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Tacx Neo vs PM + cheaper turbo

mamil314mamil314 Posts: 1,103
I am recreational rider and commuter, looking to improve my speed a bit. Not obsessed with numbers, often leave Garmin at home when riding. However, i understand that to improve i need to introduce some structured training and, perhaps, invest in either good turbo trainer or PM, or both. Currently i am saving up for Tacx Neo as it's pretty quiet, and, also, would like to see what climbs on Zwift are like; a singlespeed to replace my cross bike for daily commute is in plans, too;

Since Neo is quite an investment, I am wondering if a cheaper turbo and a standalone Power Meter would be more useful, since i would then be able to measure wattage on a 'good bike' during weekend rides and, perhaps, better pace myself when climbing. I hope to take part in Fred Whitton's challenge next year and do at least one European mountainous event to see if i get hooked.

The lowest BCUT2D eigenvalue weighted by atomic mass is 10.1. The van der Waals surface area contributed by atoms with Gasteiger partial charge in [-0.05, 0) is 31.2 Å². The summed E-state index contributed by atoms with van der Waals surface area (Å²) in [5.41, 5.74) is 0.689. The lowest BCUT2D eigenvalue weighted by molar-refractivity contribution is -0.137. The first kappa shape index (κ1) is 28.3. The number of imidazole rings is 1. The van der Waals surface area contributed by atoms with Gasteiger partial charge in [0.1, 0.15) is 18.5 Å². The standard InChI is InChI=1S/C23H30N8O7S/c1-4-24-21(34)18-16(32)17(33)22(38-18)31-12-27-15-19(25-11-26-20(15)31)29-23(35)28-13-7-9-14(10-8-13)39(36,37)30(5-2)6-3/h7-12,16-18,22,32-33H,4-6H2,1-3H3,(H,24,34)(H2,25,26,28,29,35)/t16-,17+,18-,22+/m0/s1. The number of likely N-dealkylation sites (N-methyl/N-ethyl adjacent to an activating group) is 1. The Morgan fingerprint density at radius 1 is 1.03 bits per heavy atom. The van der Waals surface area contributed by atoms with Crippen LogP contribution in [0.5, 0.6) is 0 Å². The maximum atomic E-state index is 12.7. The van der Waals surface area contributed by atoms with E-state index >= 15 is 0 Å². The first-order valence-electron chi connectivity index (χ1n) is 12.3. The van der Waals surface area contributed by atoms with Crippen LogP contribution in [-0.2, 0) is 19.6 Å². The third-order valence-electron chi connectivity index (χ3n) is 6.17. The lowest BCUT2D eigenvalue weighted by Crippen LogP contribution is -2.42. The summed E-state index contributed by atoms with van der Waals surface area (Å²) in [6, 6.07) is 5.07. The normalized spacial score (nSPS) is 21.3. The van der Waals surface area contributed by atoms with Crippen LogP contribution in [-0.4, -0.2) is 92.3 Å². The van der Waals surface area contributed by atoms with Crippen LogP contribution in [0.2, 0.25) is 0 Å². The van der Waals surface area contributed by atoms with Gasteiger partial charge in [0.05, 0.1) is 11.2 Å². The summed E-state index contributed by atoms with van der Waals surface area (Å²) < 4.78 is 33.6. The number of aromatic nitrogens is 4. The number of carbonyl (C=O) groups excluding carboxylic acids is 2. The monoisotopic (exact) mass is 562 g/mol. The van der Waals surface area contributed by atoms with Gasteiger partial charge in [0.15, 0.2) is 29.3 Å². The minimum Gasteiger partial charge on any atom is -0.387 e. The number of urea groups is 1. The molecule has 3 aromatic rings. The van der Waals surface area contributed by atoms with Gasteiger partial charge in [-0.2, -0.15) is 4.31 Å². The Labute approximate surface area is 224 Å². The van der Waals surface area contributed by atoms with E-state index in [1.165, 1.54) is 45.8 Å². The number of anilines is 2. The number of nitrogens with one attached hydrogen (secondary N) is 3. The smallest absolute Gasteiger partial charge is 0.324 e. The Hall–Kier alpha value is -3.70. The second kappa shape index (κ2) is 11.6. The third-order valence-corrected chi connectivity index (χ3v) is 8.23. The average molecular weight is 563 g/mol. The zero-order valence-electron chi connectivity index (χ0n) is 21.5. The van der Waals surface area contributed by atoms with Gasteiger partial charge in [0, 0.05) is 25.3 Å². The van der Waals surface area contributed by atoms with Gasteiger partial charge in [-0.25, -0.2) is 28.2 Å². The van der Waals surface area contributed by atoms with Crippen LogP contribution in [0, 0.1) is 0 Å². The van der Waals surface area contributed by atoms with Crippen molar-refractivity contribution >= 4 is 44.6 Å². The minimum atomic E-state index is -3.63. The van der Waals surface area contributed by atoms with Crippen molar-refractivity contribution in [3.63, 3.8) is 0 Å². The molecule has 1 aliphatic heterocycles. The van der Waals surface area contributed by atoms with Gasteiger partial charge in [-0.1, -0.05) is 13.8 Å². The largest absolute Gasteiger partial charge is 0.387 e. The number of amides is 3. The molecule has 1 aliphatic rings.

• iPeteiPete Posts: 6,076
    If you are not into the numbers you could just get a HRM and add some structure.
    Saying that, a powermeter is still useful even if not being fully utilized. For example, if you know your FTP, it'll help with pacing, especially when climbing.

    So in answer to the question, I'd rather get a dedicated powermeter to use both on the road and a trainer.
  • markhewitt1978markhewitt1978 Posts: 7,614
    The Neo is helluva pricey c. £900 if you're not obsessed with numbers, it depends how much the quietness etc is going to do for you. You can get a Tacx Vortex for £250 which will do most of what the Neo does in terms of gradient simulation and and a power meter to use outside for about £500 and still be left with change compared with a Neo alone.
  • jrichjrich Posts: 278
    You dont need structured training to improve..... you just need to push yourself.

    If you want to improve your climbing then the best thing is just to climb repeatedly. Push hard and recover; push hard and recover; ect. If you want to prepare for some long alpine climbs then joint your local club and take up time trialling. Then you will learn where your limits are and how to go past them.
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